Terie Norelli, New Hampshire House Speaker, Expects Budget, 'Common Sense' To Dominate

FILE - In this Oct. 12, 2011 file photo, Republican presidential candidate, businessman Herman Cain talks with reporters outs
FILE - In this Oct. 12, 2011 file photo, Republican presidential candidate, businessman Herman Cain talks with reporters outside the statehouse in Concord, N.H. Whether they like it or not, Republican presidential candidates are joining New Hampshire's intensifying gay marriage debate. State lawmakers plan in the coming weeks to take up measure to repeal the law allowing same-sex couples to wed and a vote expected at some point in January _ the same month as New Hampshire holds the nation's first Republican presidential primary contest. (AP Photo/Jim Cole, File)

The New Hampshire House of Representatives' new Democratic speaker is pledging "common sense" following two years of Tea Party control of the chamber.

House Speaker Terie Norelli (D-Portsmouth) said that voters this year demanded "common sense" at the polls. The House of Representatives saw 50 percent of its 400-member body turn over in the 2012 elections. The change and new Democratic control comes after a two-year period of a Tea Party-dominated Republican majority, which saw debates over evolution, a ban on United Nations Agenda 21 and birther issues.

"I am optimistic that the members elected to the New Hampshire House heard what I believe is the message of the voters -- and that is common sense," Norelli told The Huffington Post.

Norelli said she expects budget issues to dominate the legislative agenda going forward for the next two years. Tax cuts implemented over the past two years have lowered state revenues, she added, putting lawmakers and Gov.-elect Maggie Hassan (D) in a tough position when crafting a spending plan. Norelli credited Hassan with setting the "right tone" for bipartisanship in the weeks leading up to her inauguration on Thursday. Legislators were sworn in earlier this month.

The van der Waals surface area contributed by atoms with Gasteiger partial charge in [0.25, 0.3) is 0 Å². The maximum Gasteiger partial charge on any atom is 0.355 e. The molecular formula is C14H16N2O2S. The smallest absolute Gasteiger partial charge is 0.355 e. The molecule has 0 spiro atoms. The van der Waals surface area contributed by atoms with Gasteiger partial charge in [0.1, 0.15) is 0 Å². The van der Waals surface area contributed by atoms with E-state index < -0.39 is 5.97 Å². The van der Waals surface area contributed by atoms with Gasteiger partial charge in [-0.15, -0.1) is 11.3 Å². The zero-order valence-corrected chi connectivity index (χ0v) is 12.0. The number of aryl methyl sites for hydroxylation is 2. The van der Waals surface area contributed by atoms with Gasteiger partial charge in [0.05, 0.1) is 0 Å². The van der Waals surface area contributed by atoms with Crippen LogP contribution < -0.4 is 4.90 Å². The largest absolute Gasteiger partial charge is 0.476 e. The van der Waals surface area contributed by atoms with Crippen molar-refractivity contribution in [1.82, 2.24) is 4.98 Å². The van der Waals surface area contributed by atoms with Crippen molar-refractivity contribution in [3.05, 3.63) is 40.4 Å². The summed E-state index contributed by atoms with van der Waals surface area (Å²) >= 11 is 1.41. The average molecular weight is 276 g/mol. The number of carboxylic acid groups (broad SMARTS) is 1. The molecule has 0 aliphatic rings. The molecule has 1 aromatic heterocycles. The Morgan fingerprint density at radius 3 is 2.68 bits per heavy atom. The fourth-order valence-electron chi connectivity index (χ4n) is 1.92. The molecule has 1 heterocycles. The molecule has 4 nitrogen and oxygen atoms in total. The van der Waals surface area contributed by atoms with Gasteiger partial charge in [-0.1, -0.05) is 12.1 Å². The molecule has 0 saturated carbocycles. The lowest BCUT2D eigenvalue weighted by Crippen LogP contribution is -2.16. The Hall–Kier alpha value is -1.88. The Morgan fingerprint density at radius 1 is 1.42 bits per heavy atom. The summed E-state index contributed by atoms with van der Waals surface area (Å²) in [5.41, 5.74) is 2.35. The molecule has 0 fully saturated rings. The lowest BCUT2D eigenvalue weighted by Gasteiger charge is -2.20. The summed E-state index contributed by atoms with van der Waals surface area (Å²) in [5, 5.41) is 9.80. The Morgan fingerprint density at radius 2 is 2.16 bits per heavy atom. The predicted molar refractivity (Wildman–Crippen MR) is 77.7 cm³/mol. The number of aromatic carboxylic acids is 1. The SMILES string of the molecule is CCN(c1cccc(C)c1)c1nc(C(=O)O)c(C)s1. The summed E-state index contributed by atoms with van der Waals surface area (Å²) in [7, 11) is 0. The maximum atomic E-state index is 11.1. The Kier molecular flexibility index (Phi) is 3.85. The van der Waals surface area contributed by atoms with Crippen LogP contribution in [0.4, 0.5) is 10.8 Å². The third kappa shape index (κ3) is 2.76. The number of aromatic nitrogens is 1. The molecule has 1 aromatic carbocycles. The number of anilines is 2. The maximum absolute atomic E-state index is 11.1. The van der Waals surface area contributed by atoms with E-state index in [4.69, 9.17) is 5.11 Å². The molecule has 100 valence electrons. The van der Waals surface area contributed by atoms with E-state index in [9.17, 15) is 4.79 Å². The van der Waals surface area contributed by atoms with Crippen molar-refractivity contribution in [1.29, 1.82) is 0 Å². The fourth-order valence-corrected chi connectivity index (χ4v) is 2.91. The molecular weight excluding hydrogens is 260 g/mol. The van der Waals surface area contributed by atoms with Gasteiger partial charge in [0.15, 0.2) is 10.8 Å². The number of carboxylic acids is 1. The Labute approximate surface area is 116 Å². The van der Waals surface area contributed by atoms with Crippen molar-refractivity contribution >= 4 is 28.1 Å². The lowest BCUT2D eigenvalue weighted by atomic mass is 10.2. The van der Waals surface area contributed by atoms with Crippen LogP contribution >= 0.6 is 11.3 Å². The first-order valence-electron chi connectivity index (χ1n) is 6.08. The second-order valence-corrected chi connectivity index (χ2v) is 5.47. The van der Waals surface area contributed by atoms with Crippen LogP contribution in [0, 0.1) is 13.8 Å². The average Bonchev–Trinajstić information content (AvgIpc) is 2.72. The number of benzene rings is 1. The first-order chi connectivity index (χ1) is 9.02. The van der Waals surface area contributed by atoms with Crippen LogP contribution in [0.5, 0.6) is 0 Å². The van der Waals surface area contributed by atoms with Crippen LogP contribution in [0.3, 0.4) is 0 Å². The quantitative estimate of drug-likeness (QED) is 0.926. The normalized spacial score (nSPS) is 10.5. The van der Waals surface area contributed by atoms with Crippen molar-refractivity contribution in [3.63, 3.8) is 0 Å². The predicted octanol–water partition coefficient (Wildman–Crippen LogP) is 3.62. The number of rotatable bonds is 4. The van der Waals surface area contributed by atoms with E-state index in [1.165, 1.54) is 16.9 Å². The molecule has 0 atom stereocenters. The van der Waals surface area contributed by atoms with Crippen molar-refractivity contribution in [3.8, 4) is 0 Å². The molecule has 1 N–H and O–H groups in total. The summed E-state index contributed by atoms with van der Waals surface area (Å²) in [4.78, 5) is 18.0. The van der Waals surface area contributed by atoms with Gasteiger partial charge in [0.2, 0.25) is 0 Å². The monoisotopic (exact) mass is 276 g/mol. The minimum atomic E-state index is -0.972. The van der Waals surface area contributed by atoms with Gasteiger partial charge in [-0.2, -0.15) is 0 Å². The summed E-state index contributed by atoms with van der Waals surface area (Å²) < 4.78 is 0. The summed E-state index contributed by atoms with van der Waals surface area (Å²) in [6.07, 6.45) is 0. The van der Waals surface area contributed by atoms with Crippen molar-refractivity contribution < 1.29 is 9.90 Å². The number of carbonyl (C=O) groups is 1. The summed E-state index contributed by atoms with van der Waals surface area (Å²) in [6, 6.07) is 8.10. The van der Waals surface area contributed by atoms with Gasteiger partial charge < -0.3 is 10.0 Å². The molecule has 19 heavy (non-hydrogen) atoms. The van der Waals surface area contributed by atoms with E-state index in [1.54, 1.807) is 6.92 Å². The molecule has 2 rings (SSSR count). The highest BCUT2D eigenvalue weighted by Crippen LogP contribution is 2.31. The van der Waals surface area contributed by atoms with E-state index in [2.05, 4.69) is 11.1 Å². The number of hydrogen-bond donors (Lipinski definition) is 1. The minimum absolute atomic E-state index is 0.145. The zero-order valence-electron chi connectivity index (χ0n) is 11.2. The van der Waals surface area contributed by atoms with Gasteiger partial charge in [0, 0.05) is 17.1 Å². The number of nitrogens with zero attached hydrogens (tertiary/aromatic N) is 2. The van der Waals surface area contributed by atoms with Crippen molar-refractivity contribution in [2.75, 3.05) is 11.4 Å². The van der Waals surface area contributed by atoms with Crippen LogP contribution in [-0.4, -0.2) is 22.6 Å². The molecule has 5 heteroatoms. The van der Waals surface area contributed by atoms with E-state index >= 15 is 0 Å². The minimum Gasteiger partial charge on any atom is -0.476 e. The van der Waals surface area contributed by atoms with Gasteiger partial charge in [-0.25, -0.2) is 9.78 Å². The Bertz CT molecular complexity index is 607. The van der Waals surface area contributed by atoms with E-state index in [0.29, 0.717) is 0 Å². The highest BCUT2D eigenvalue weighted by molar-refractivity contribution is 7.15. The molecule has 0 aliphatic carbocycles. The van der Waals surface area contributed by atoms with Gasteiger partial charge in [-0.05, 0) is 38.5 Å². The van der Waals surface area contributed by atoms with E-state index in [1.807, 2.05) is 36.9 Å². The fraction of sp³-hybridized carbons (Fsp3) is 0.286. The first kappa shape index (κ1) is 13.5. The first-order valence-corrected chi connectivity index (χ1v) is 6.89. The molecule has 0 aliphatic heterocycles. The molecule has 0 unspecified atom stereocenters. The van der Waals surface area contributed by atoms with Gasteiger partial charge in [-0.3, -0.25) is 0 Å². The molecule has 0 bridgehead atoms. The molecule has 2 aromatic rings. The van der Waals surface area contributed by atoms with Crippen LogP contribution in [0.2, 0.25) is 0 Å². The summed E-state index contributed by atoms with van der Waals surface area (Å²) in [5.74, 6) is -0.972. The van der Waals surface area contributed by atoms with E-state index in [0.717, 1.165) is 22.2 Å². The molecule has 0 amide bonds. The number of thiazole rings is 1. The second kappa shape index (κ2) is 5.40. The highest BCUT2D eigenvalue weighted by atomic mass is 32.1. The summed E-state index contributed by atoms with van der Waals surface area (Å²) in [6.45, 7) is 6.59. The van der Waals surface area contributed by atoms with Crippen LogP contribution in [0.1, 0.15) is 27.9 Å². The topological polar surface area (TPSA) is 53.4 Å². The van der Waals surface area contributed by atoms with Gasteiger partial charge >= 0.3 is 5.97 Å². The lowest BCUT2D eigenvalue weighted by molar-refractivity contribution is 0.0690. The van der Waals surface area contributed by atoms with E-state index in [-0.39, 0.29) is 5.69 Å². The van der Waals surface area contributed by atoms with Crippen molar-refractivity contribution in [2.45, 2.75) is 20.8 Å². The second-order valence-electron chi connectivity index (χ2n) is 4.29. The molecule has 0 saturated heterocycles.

"If our revenues are flat, our expenses are going to need to be flat," Norelli said. "That will take Democrats and Republicans working together, finding areas of common ground and looking towards compromise in other areas."

While the governorship and state House will be controlled by Democrats, Republicans maintain a narrow majority in New Hampshire's Senate. However, Democrats will control a majority of the seats on the five-member Executive Council, an oversight body that confirms gubernatorial appointments, approves state contracts and federal funds for the state, and crafts the state's highway plan.

The last two years marked a series of bitter partisan battles between Tea Party legislators and outgoing Gov. John Lynch (D), with lawmakers routinely overriding Lynch's vetoes. The two years of Tea Party control included a moderate Republican lawmaker offering a Nazi salute to former Speaker William O'Brien (R-Mont Vernon) on the floor when O'Brien refused to allow the lawmaker to bring up items not included in a report during a debate over voter identification.

Norelli, who was the minority leader for the last two years and served as speaker prior to that, said that she will not be controlling the House in the same way as O'Brien, who became a lightening rod in the state.

"That is not my style," she said. "Members are elected by the voters in their districts. While I may try to persuade them, it is their voters to whom they are responsible."

Norelli, the president of the National Conference of State Legislatures, did promise that New Hampshire lawmakers will continue to debate a range of issues, including many of the Tea Party favorites that dominated the last two years. Under state legislative rules, all bills receive committee hearings and floor votes.

"The upside of that is good ideas from the minority cannot be squashed," Norelli said of the rule on voting for all bills. "The downside is the distraction of bills, and it takes time away from the important issues. I believe that the House members elected in 2012, many of whom did a lot of door-to-door, heard from constituents that they are not interested in extreme social issues."